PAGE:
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The world, as we know it, is full of Power. 

 

Power can be divided into three types according to Quaker, peace activist and economist Kenneth Boulding

 

Coercive Power, also known as Threat Force, is based on fear and has the Power to destroy. This has massive limitations and can be very destructive. 

 

Exchange Power, based on barter, which is how the economy works, producing and exchanging goods, this depends on the changing distribution of property ownership. 

 

Integrative Power, which is based on respect and amplified by humility. Integrative Power is the basis of Non Violence as Gandhi taught it.

Integrative Power can be articulated as “I will take positive action to represent the truth as I see it, and I have faith that in the process, we will draw closer in our relationship.” Bringing people together in a mutually beneficial way is Power. 

According to these concepts, all forms have positive and negative attributes. As Boulder says you cannot pay a tree to fall, you must destroy it. A surgeon must destroy a tumour; this too is a form of Power. 

 

Integrative Power calls on each person to follow what they believe is the truth, maintaining an open mind, trusting this interaction will produce a result that is mutually respectful of all parties’ human needs and dignity. Boulder maintains this is the hardest form of Power to define yet is the most significant. Sounds ideal. So how might this serve the human species? 

 

Abraham Maslow, psychologist, theorist and creator of Maslow’s Hierarchy of Needs states;

 

“Once our survival is ensured our next most pressing agenda as human beings is to belong, to love and be respected”  

 

 Mary E. Clark points out in her book In Search of Human Nature.

 

“The most fundamental aspect of our biological origins is our social nature. Human beings require more than simple familiarity in order to feel ‘comfortable’ with one another and accepted in a deeply meaningful social group. They require a sense of shared social goals…”

Our need for belonging thus cannot be satisfied simply by being in the presence of other people. We must share past experiences and have collective visions of the future. Our relationship must have continuity over time and depth of connectedness. On this basis, we build a shared social fabric.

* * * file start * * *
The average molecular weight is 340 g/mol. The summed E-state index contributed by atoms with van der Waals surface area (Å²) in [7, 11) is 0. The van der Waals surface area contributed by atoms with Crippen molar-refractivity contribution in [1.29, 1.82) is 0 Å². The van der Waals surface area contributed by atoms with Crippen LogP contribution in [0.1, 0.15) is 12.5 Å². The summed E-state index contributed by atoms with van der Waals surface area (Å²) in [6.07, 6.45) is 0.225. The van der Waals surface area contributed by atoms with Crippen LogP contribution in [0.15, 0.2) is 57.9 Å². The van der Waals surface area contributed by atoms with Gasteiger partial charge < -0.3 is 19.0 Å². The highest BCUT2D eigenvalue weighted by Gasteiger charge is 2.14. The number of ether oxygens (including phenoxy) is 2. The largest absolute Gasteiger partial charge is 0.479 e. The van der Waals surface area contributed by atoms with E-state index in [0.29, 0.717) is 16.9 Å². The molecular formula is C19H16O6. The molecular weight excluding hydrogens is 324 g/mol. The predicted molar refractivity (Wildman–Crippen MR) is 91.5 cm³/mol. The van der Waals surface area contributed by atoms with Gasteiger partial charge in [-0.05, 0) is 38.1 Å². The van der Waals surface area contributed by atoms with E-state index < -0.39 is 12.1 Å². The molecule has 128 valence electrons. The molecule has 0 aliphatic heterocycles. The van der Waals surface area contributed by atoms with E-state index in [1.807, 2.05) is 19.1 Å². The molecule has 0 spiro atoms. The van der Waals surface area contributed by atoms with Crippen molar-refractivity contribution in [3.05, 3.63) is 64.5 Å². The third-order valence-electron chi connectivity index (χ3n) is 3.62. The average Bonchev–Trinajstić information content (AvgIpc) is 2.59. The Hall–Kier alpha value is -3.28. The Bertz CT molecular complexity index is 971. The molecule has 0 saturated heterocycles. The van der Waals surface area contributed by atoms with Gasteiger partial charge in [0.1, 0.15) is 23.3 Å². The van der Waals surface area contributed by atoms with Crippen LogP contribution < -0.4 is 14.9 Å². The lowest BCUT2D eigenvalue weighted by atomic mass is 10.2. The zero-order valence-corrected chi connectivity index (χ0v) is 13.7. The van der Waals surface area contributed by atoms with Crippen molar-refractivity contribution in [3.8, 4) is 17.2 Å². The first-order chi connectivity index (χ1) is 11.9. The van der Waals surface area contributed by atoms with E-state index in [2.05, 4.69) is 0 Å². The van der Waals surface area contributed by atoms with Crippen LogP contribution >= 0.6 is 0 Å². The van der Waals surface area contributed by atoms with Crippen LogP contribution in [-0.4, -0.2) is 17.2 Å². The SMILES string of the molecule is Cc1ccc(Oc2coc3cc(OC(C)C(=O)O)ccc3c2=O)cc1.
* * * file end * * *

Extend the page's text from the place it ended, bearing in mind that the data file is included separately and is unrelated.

Wow, social media is more than face value right? It serves a biological need. 

 

So social storytelling, sharing, mutual experiences and integrative Power can be said to be essential elements to our feeling of meaning and quality of life. You can take the fancy car, the big bank account, but if you lack these essentials, life can feel dreary and unfulfilling. Likewise, you may be of the most humble material means, but if you have these essentials, your life is full and rich with meaning. Ashrams can be an example of this or tight-knit family groups. 

 

Boulding’s book available here

JAX Tyres for Ponderings

People rebel when they feel they are not being included, but being coerced into action. You may have seen some of this play out on social media lately. When economic Power is out of balance, it can play a destructive role in basic human rights. Another insight we have seen manifest into reality in many lives across the globe. 

 

It is more important than ever we give our attention to scaffolding integrative power along with social interactions. 

 

In-person interaction is complicated right now; our socialisation is at risk right now with COVID19. 

 

Online interaction may be more important than ever, and technology truly is our friend for connectivity.  

 

Our need to connect is biological and fundamental to our evolution, humanity is beautiful, and the preservation of joy within our species deserves our care. 

 

 

Resources:

 https://mettacenter.org/definitions/gloss-concepts/exchange-power/

https://www.jstor.org/stable/26162872?seq=1

https://www.beyondintractability.org/bksum/boulding-three

https://iprafoundation.org/kenneth-boulding/

Written by Kirsten Macdonald

Narnia, A Faraway Tree with a smidge of a Doc called Suess, and some Kahlil Gibran is the word charm that grew seeds in Kirsten Macdonald's imagination. She has an innate curiosity about the stories of "us" and a deep faith that is strongly supported by a dark sense of humour. Ask this wordsmith about anthropology, ancient religions, the curious nature of humanity and the incredible cuteness of sloths and you will have a conversation for hours. Writer, editor and researcher, Kirsten has developed Ponderings into a space that is now shared by a team and a shared vision that is infectiously positive and forged in good stuff.

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